Landing the first job post-college is exhilarating and emotional while at the same time stressful and exhausting. Adding a pandemic into the mix threatens to upend the process for thousands of new graduates.
For graduates of the EcoCAR Mobility Challenge, the disruption to the hiring and internship processes across the auto industry has brought unexpected challenges, as well as perseverance.
EcoCAR is the U.S. Department of Energy’s current Advanced Vehicle Technology Competition series and the nation’s premier collegiate automotive engineering competition. Managed by Argonne National Laboratory in partnership with the Energy Department and the auto industry, the competitions have served as the industry’s most effective proving ground for developing new talent — seeding the industry with more than 25,000 graduates from 93 universities over their 32-year history.
Nearly half of our graduating class self-identified as being negatively affected by COVID-19 as it related to their post-college employment status, based on a recent survey.
A common frustration is that some internships have been canceled or pushed back and job offers have been rescinded as companies freeze hiring to mitigate losses caused by the pandemic. Other roadblocks include travel bans restricting graduates from taking jobs across borders, fewer job openings and more competition for those jobs.
Also, we’re seeing companies pivot to virtual interviews and networking events, and some internships have gone remote. In fact, Argonne successfully transitioned its 376 summer interns to remote environments, helping future scientists make a positive impact. Remote jobs and internships can add new challenges for students and recent graduates, including:
- How do I make a great impression during a video interview?
- How do I develop relationships with people if I’m working remote?
- My start date was pushed back. What should I do in the meantime?
These are tough questions to answer. Luckily, EcoCAR has many sponsors that treat the competition as a real-world training ground for filling vacancies in their companies. In fact, many companies involved — such as General Motors, MathWorks, NXP, American Axle & Manufacturing and Bosch — are the ones pivoting in this dynamic environment to identify the next generation of mobility talent.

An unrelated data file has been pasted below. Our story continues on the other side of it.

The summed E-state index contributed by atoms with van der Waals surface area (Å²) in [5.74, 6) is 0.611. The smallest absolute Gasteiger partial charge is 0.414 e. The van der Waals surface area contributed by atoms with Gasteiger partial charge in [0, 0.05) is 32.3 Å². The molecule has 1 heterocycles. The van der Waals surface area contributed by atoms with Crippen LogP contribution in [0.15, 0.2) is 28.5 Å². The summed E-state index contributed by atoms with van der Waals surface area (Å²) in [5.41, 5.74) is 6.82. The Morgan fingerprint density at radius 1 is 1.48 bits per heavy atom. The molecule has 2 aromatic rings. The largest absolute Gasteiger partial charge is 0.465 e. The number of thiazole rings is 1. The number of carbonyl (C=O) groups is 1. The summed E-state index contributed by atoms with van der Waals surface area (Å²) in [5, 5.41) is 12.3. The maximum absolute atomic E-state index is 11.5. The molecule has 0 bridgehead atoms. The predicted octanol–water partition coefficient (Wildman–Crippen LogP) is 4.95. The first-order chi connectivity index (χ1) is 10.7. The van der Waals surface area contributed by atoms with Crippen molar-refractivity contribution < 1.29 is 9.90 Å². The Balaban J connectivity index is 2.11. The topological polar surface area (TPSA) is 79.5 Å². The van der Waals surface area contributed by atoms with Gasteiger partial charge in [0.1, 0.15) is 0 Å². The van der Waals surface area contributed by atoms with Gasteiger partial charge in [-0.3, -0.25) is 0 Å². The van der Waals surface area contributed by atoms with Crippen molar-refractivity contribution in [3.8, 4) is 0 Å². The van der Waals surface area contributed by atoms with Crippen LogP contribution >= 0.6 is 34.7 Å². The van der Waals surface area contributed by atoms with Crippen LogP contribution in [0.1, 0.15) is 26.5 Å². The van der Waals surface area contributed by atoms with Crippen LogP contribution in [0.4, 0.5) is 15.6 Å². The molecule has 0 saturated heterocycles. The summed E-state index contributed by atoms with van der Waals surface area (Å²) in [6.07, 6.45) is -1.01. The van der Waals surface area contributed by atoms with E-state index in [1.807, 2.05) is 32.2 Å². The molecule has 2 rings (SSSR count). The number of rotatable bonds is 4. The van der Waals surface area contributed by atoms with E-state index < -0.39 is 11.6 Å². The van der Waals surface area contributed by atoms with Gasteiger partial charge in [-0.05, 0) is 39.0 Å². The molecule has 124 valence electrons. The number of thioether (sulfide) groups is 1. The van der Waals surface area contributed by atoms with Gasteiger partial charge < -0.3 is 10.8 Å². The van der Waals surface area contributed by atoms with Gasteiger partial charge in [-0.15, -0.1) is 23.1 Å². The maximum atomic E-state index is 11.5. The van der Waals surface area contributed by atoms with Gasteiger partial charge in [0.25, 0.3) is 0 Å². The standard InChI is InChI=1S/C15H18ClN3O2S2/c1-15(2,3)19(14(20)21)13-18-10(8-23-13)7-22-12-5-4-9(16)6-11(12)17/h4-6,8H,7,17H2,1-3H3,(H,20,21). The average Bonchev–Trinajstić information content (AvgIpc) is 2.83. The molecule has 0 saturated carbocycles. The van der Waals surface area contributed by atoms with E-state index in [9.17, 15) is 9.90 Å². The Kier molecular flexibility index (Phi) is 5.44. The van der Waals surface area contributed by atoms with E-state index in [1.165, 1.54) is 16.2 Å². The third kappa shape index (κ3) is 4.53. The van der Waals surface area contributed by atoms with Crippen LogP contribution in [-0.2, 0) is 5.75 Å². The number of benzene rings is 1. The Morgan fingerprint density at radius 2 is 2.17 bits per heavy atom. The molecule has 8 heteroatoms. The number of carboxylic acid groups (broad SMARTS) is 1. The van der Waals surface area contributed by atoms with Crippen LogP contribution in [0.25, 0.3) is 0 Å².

When faced with how to safely accommodate more than 500 interns this summer, GM executed a successful program inclusive of virtual and in-person participation that provided students a valuable and safe professional development experience. As GM recruits for its next class of summer interns and entry-level employees, EcoCAR will be one of many key pathways the company uses to engage potential employees and help establish a pipeline of new talent.
EcoCAR organizers and I have been in almost daily communication with participating universities and sponsors to find solutions to the problems brought on by COVID-19. Being in the center of both industry and academia affords us the opportunity to identify the most pressing issues from both sides of the aisle and propose solutions.
In normal times, job seekers and recruiters would connect during one of EcoCAR’s many in-person networking events to discuss open positions, share portfolios and build relationships. With in-person events off the table this fall, we identified ways to connect students with prospective employers. We ramped up virtual recruiting webinars and career prep sessions, continued facilitating personal introductions and mentoring opportunities and revised our recruiting tools to better match talent with relevant positions.
We’re identifying and implementing new opportunities to showcase the value proposition of hiring a student who has participated in EcoCAR. Students receive firsthand training that mirrors the industry’s product development process while becoming proficient in the many software tools and hardware applications they’ll use post-graduation.
I would advise those seeking employment in the automotive industry to utilize leadership tools and communication skills they’ve gained through EcoCAR. In the absence of in-person networking, practice your virtual personal sales pitch and hone your digital professional presence to reflect all that you have to offer.
My recommendation to hiring executives is to evaluate your recruitment process as the landscape has drastically changed during the pandemic. Lean into your network to make connections in the absence of attending events. Empower your recruiters to develop new ways of identifying the right talent virtually. Most importantly, be flexible. Don’t let process or tradition get in the way of landing incredible talent.